Local man allegedly assaulted at Blackwell church

by Jordan Green

On Sept. 8, Sean Cormie went to church like he had in the past. But on that day, he brought someone else with him.

Cormie attended the First Assembly of God Church in Blackwell with his partner, Gary Gardner, when the two were allegedly assaulted by members of the church. The news of Cormie's alleged assault was first reported Friday by The Gayly newspaper, an Oklahoma City-based publication advocating for the rights of LGBTQ+ individuals.

Cormie said his mother asked him to come to church, and he invited Gardner to attend the morning service with him.

“I asked my mom, 'Are you going to start anything?' She said she wouldn't,” Cormie said.

Unbeknownst to Cormie or Gardner, the topic of the sermon that day was homosexuality.

“Pastor Bill [McKissik] was preaching on homosexuality,” Cormie said. “The congregation said they felt an evil spirit in the room, and then they started praying for me. They got louder, and louder, and louder, and louder. Then, my grandma came and sat between me and Gary.”

At that point, Cormie and Gardner decided to leave the service. As they prepared to go, Cormie's grandmother allegedly pushed Gardner to the ground. According to Cormie, Gardner has Parkinson's disease, which causes him to lose balance easily.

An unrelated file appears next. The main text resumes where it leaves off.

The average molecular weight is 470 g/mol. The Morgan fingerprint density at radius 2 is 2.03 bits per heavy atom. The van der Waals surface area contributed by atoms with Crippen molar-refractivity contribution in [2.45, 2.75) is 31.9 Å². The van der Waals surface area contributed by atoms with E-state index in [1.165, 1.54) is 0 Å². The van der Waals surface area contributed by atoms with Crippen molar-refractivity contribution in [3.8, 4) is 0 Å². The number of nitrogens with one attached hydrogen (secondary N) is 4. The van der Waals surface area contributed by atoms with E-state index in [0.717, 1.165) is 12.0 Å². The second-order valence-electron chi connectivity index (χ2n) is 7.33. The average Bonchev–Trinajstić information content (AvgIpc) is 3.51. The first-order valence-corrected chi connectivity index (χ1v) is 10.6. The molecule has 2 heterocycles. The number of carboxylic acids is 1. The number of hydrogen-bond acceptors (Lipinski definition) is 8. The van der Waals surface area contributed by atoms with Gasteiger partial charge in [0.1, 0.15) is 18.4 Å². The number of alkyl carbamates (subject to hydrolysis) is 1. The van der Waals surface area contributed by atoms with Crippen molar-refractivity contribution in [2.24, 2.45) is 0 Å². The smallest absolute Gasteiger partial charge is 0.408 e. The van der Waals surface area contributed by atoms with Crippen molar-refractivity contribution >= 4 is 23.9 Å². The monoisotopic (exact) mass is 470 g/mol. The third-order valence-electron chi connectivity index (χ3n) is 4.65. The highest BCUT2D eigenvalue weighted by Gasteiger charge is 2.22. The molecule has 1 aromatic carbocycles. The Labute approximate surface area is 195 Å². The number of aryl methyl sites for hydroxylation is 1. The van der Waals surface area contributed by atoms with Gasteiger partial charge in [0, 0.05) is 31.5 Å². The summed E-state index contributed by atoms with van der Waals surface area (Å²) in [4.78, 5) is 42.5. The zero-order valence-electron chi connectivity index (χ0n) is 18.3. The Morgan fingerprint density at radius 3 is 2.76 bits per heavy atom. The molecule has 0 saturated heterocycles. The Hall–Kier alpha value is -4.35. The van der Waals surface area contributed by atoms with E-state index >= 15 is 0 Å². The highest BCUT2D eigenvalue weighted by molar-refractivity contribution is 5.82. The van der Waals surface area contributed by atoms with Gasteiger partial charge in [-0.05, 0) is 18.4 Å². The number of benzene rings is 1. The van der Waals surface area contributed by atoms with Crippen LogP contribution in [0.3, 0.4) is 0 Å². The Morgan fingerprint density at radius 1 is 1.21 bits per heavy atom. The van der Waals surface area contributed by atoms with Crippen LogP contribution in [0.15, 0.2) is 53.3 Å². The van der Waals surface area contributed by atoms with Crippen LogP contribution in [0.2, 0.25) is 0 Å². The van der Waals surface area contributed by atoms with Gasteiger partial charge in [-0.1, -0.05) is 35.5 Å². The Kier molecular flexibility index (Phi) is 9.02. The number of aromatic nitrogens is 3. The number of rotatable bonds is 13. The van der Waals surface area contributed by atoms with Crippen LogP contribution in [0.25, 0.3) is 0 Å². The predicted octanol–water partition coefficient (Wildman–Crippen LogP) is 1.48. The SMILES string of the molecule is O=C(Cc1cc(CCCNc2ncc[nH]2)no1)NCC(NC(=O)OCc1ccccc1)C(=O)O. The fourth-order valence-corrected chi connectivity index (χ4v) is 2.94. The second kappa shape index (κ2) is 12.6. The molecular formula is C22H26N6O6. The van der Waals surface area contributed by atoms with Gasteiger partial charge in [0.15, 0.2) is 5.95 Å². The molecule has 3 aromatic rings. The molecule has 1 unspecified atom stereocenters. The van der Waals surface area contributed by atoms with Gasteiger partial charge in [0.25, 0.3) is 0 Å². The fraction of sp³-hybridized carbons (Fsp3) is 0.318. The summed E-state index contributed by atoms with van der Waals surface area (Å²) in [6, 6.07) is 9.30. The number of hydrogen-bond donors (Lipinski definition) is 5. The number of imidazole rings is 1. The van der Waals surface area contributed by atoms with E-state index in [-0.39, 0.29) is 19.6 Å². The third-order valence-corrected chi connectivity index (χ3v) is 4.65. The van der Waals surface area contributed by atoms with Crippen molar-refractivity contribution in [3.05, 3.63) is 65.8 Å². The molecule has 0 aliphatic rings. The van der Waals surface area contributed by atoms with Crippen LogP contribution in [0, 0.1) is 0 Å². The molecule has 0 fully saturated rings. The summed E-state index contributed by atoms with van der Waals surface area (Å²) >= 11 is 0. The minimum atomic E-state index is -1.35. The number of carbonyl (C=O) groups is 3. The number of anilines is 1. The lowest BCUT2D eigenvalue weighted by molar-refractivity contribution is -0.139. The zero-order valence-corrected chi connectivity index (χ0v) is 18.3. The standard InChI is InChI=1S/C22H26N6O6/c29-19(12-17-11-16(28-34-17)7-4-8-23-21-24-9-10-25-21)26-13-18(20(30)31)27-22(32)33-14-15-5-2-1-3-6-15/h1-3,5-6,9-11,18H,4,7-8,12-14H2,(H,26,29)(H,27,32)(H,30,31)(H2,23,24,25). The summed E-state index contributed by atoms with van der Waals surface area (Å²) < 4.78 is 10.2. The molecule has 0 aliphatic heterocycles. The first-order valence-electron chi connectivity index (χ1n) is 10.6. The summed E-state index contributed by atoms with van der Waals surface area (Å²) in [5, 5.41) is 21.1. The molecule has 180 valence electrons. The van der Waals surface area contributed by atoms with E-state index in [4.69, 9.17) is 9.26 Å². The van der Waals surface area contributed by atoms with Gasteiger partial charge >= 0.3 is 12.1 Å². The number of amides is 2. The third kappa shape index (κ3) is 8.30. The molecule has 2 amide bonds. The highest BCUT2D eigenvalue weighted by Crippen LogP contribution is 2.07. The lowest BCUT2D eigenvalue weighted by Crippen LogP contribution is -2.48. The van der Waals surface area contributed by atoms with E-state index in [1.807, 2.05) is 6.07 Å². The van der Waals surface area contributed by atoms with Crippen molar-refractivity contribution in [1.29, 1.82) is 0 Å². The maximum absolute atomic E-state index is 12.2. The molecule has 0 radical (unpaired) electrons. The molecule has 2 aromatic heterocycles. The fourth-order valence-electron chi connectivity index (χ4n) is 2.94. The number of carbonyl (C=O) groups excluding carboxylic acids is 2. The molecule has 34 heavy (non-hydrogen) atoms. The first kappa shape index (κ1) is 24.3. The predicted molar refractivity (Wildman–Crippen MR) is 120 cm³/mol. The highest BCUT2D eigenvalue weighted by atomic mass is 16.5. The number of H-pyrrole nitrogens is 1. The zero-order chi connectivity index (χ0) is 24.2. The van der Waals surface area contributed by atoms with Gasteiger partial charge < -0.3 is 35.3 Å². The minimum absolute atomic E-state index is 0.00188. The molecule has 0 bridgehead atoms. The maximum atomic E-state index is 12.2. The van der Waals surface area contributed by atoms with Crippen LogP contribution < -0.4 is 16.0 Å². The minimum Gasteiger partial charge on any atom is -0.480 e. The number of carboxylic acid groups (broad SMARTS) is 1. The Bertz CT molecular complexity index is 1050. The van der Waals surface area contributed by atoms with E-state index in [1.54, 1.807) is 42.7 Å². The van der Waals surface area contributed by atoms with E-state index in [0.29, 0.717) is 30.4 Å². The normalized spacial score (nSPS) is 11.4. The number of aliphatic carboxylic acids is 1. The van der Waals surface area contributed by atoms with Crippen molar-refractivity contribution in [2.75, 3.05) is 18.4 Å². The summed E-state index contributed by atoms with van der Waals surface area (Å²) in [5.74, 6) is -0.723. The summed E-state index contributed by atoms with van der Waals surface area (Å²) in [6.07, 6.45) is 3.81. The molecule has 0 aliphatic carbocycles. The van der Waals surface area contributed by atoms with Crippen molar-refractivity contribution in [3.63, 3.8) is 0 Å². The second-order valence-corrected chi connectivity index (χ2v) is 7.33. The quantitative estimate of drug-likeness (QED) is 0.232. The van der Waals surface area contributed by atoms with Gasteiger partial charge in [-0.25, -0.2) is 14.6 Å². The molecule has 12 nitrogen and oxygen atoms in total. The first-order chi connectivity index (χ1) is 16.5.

“The whole church yelled 'Get out' to Gary, and then my grandmother and some other women pushed him out the door,” he said.

But Cormie, however, said he wasn't able to leave.

“My step dad held me down to the floor, and then [a man] punched me in the eye,” Cormie said. “I blacked out for two to three minutes. I was crying, I hurt, and I could barely breathe,” he said.

Cormie said his stepfather wasn’t the only person who held him down. He alleged that a total of 12 – 15 people held him to the floor.

Once Cormie regained consciousness, he found that his sister was the only one in the room who had made an attempt to help him.

“She said, 'You have God in you. Speak. What they did was not right.'”


After the service ended, Cormie and Gardner went to the Blackwell Police Department to report the incident. There, Cormie says, officers took photos of areas on his forearm and face where he was allegedly grabbed and hit by church members. He said the reporting officer took photos of bruises on his forearms, and he informed officers that he intends to press charges against those involved – even the ones who didn't approve of the alleged assault.

Cormie said some of the church members did not support pinning him to the floor. However, they are still complicit, he said.

“I think most people find this wrong,” he said. “There were people in the church who knew it was wrong. They knew it was wrong, but they still did it. I feel like I would never treat someone like that. I think most churches treat people better.”

While Cormie does intend to press charges, he said he will not seek monetary compensation.

“I'm not seeking compensation,” he said. “I want to see some charges, some jail time … something to get it through their heads that [what they did] is not right. I believe in forgiveness, but the Bible says there must be consequences for our actions.”